hominem » homonym

Chiefly in:   ad homonym

Classification: English – not an eggcorn – cross-language

Spotted in the wild:

  • “I don’t speak for the “Religious right”, nor am I sure what is meant by the “Religious right”. I am however, quite suspect of those who attach labels in order to launch ad homonym attacks in lieu of legitimate debate.” (link)
  • Argumentum ad homonym or ‘Argument against the man’ is indeed the logical fallacy of claiming what a person says is untrue simply because of who it is (as*hole) who is making the argument rather than the validity of the argument itself. (link)
  • Your response to my questions was disrespectful, ad homonym, and tangential. (link)

Analyzed or reported by:

It is only very rarely that we enter non-eggcorns into the database, but I am making an exception for _ad homonym_.

First of all, homonyms — or rather, homophones, i.e. words that sound alike but aren’t necessarily spelled alike — enter into the genesis of eggcorns themselves.

Second, because the _ad homonym_ malapropism illustrates very nicely what elements are required to make an eggcorn: it is a non-standard reshaping of an established term (check!), _homonym_ and _hominem_ are pronounced nearly the same (check!), but it _isn’t_ a re-interpretation that is based on (a correct understanding of the semantics of) the target word _homonym_.

In a typical eggcorn, the writer understands the sense of the word he or she actually employs; the problem is that the use takes up the place already occupied by a different word, often part of a set phrase. Here, however, the eggcorn users don’t give any sign that they know what a homonym is. In one of the examples, the writer obviously believes that _ad homonym_ means _against the man_ in Latin. It’s the Latin that is faulty, along with the recollection of what the expression is supposed to be, precisely. (And spell-checkers might have had their bit to add, too. Case in point: the spell-checker I just used on this entry didn’t know _hominem_ and suggested _hominid_. _Ad hominid_ also yields over a hundred Google hits, compared to several thousand for _ad homonym(s)_.)

The replacement of a “complicated phrase” by another “complicated phrase” is rarely an eggcorn: often, the writer is unclear about the meaning of both, not only about the original.

| link | entered by Chris Waigl, 2006/02/26 |


  1. 1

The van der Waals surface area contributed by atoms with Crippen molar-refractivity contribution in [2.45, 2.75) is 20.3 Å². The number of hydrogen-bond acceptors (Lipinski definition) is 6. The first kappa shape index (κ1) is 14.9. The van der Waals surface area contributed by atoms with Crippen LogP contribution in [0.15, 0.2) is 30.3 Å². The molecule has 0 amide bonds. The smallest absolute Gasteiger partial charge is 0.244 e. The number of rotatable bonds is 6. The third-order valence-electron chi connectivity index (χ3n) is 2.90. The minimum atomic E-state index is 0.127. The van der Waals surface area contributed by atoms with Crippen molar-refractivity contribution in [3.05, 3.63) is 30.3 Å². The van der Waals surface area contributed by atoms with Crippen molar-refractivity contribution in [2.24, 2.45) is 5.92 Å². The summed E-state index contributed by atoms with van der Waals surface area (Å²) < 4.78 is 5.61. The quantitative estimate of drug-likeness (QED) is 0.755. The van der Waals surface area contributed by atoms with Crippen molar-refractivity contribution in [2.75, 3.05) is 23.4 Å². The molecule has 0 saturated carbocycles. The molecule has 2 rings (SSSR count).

Commentary by Candace , 2006/03/14 at 1:12 am

    I have been asked to find a homonym for the two words:
    can you help me out

  2. 2

    Commentary by Chris Waigl , 2006/03/26 at 7:15 am

    @Candace: _Cheque_ and _check_ are a pair of alternative spellings for the same word, not homonyms (unless you count other senses of _check_). You’ll be more likely to find the first spelling in British English and the second in American English.

  3. 3

    Commentary by Sean B. Palmer , 2006/04/20 at 9:33 pm

    How about “Czech” as a homonym?

  4. 4

    Commentary by Chris Waigl , 2006/04/20 at 9:39 pm

    Well, _Czech_, _check_ and _cheque_ are certainly homophones. There is some variation about the definition of “homonym” in the literature: some require identical spelling as well as pronunciation (i.e. that two words have to be homographs in addition to homophones), others treat “homonym” as a synonym “homophones”. Yet another set of people bring in etymology.

    An examples for unquestionable homonyms is the lime triad: the three senses of _lime_ don’t even converge etymologically.

  5. 5

    Commentary by Mod , 2006/09/27 at 1:56 pm


    this thread uses the ‘ad homonym’ in a wonderful manner:

    R: “Haekel [sic] had fraudulently substituted dog embryos for the human ones”

    P: It’s an ad homonym to call Haccle sick. And you misspell his name too. Heck, you can’t even spell sick.

    To technically correct as mentioned, since it is a homophone not homonym, but bravery is the Seoul of wheat.

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